A new interactive exhibition Kirjalar. The Seven Runes in Kurkijoki

Submitted by KA3022 on 24.07.2020 - 12.43
A new interactive exhibition Kirjalar. The Seven Runes in Kurkijoki

The Kurkijoki Local History Center welcomes its new permanent exhibition Kirjalar. The Seven Runes which was created through the InterActive History international project. The exhibition is devoted to the history of the northwestern part of Lake Lagoda region in the Middle Ages. Here you can find out who the kirjalar were and how they were connected to the Korela people, discover what the Vikings’ grave in Kurkijoki is, see what was there on the Lopotti hill fort a thousand years ago and do many more interesting things.

  

The exhibition developers from the Creative Community, St.Petersburg managed to make this exhibition fully interactive and attractive for children and young people. The three exhibition halls are full of puzzles and mysteries that invite its visitors to undertake an exciting journey to the early history of Karelia. Here you can see what is kept in the head of giant Vipunen, the Kalevala epic hero, try to make a trade route from Scandinavian countries to the Ancient Russian cities through Lake Ladoga, shoot a bow tens of meters, and place medieval fortifications along the Ladoga Lake shore. The visitors can not only see the unique archaeological artifacts which were discovered in Kurkijoki but also hold carefully crafted copies of a medieval sword, a spearhead, household items and adornments (their originals are now in Helsinki and are available only to a limited number of experts), dress in real traditional costumes of the Korela people and listen to the speech of the locals at the turn of the millennium.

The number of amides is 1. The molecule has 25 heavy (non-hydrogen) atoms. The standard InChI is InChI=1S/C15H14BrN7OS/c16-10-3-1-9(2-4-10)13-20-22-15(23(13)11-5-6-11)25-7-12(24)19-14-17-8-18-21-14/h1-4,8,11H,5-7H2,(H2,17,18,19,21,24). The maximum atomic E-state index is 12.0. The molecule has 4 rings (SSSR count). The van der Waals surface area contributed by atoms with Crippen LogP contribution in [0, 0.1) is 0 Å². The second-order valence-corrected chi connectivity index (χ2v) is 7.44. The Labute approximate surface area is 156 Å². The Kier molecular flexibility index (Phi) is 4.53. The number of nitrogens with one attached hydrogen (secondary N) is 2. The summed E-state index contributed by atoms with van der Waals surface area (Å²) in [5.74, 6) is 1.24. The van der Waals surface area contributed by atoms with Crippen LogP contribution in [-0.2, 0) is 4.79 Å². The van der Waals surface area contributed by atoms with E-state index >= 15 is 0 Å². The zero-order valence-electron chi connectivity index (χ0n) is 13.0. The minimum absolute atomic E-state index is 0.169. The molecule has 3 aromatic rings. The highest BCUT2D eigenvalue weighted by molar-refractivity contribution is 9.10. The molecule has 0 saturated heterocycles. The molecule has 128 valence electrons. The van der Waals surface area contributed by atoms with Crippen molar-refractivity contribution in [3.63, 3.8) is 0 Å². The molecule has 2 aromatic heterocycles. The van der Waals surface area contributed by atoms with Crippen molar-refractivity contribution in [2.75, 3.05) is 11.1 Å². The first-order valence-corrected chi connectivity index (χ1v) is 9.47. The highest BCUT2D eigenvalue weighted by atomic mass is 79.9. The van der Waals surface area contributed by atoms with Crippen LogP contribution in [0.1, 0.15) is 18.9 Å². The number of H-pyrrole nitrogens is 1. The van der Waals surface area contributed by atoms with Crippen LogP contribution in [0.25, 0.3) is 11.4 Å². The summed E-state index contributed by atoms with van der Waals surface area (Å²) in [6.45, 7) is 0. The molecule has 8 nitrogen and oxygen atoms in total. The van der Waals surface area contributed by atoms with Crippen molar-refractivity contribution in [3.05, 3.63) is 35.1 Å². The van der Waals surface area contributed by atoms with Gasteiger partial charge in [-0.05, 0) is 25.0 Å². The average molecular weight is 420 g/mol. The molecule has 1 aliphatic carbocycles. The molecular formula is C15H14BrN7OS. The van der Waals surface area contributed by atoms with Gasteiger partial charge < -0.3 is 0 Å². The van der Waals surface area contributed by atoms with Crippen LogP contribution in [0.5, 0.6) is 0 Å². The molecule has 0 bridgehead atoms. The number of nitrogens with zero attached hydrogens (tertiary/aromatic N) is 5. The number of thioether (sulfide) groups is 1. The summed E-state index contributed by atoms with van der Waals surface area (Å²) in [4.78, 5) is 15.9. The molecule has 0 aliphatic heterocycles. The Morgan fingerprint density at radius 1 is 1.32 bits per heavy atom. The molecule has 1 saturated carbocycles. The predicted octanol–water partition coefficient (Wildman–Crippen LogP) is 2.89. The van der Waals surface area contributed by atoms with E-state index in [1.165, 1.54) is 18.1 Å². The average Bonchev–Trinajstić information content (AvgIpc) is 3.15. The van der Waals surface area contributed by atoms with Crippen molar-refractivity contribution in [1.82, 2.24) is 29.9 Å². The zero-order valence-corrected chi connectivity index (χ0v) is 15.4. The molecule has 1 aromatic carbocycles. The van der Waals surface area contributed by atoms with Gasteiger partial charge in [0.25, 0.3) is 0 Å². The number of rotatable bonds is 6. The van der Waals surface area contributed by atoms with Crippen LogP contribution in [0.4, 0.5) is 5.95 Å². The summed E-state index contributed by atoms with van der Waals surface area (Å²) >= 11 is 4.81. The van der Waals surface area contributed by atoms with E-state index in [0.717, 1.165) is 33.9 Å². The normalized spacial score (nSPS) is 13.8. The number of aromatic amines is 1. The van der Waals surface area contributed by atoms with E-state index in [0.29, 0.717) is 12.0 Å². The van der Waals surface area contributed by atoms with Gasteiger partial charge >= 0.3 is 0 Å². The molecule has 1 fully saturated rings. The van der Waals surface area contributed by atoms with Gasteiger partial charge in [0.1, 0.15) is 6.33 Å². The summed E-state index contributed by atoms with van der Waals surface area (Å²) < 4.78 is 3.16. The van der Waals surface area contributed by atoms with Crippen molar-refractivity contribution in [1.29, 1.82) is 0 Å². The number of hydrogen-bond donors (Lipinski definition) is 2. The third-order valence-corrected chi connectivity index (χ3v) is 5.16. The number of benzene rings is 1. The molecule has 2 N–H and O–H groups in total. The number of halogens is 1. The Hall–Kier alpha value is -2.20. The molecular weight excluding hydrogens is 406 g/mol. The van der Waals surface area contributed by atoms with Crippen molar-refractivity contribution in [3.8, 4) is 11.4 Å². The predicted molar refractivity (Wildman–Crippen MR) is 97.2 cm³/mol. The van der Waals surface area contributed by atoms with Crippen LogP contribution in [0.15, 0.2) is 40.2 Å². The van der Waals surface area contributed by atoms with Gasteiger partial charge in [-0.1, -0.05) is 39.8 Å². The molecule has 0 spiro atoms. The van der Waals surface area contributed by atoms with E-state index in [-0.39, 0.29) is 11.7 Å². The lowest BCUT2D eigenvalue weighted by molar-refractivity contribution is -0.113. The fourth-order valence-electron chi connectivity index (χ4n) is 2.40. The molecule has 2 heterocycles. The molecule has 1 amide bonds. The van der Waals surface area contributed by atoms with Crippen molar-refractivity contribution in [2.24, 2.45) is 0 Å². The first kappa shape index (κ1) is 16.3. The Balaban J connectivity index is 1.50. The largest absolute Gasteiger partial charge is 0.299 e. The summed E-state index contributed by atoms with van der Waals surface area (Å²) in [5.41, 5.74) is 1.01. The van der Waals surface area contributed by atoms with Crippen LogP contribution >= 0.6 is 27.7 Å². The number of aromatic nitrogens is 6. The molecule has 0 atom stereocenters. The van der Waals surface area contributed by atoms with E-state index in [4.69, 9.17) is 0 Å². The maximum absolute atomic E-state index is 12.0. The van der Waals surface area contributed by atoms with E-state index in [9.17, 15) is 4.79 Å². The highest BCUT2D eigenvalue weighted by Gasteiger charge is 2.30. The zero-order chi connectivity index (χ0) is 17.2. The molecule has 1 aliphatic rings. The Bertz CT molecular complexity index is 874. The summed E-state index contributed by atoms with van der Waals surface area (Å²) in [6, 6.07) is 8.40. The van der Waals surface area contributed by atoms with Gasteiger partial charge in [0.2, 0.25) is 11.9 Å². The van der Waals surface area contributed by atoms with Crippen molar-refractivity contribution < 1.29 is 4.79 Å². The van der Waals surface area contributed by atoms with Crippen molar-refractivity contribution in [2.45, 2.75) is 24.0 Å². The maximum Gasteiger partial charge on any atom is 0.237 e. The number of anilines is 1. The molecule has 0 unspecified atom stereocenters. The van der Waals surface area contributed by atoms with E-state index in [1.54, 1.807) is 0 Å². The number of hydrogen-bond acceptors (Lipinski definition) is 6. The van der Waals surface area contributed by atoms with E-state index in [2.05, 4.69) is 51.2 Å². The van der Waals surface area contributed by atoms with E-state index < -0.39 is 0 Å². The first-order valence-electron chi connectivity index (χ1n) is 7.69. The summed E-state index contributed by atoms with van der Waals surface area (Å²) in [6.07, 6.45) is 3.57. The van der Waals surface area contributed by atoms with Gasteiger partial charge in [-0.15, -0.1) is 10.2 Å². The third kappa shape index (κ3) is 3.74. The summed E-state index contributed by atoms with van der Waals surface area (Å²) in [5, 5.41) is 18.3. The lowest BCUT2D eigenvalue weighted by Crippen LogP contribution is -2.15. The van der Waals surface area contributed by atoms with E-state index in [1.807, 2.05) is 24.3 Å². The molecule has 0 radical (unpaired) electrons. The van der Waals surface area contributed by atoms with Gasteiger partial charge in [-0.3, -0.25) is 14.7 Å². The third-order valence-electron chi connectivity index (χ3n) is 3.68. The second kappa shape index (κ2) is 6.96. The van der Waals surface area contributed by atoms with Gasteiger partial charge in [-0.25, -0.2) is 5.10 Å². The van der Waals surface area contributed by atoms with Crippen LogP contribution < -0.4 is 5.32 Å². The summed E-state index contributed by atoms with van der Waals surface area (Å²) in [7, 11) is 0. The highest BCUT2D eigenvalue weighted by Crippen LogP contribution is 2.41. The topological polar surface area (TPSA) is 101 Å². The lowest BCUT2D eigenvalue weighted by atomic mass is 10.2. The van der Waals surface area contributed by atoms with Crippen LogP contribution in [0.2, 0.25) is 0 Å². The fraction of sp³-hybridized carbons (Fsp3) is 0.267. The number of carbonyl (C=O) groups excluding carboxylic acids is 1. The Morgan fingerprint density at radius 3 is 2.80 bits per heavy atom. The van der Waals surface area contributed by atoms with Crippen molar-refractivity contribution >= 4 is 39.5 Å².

Many scientists, local history experts, artists, filmmakers, musicians and craftspeople from St.Petersburg, Petrozavodsk, Kurkijoki, Helsinki, Velikiy Novgorod, Moscow, Penza and Essoila took part in making this unique exhibition.

Kirjalar. The Seven Runes exhibition is created as part of the InterActive History project which is funded through the Karelia Cross-Border Cooperation programme. Six museums from Russia and Finland are participating in the project.